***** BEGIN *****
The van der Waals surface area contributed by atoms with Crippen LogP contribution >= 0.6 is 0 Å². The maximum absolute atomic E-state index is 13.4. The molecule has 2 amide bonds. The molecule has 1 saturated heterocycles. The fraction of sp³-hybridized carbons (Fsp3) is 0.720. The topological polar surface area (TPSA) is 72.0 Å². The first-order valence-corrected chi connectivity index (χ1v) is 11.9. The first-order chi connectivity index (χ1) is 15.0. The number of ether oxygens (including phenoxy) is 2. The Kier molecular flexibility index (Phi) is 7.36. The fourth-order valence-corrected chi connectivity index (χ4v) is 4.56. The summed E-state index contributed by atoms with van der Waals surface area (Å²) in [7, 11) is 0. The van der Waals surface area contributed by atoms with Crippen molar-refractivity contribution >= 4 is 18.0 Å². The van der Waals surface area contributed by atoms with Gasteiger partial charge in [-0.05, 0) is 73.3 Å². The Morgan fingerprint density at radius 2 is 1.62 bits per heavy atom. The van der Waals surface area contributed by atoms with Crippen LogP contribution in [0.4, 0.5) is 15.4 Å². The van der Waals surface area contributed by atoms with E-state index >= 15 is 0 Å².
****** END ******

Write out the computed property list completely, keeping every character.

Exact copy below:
The van der Waals surface area contributed by atoms with Crippen LogP contribution >= 0.6 is 0 Å². The maximum absolute atomic E-state index is 13.4. The molecule has 2 amide bonds. The molecule has 1 saturated heterocycles. The fraction of sp³-hybridized carbons (Fsp3) is 0.720. The topological polar surface area (TPSA) is 72.0 Å². The first-order valence-corrected chi connectivity index (χ1v) is 11.9. The first-order chi connectivity index (χ1) is 15.0. The number of ether oxygens (including phenoxy) is 2. The Kier molecular flexibility index (Phi) is 7.36. The fourth-order valence-corrected chi connectivity index (χ4v) is 4.56. The summed E-state index contributed by atoms with van der Waals surface area (Å²) in [7, 11) is 0. The van der Waals surface area contributed by atoms with Crippen molar-refractivity contribution >= 4 is 18.0 Å². The van der Waals surface area contributed by atoms with Gasteiger partial charge in [-0.05, 0) is 73.3 Å². The Morgan fingerprint density at radius 2 is 1.62 bits per heavy atom. The van der Waals surface area contributed by atoms with Crippen LogP contribution in [0.4, 0.5) is 15.4 Å². The van der Waals surface area contributed by atoms with E-state index >= 15 is 0 Å².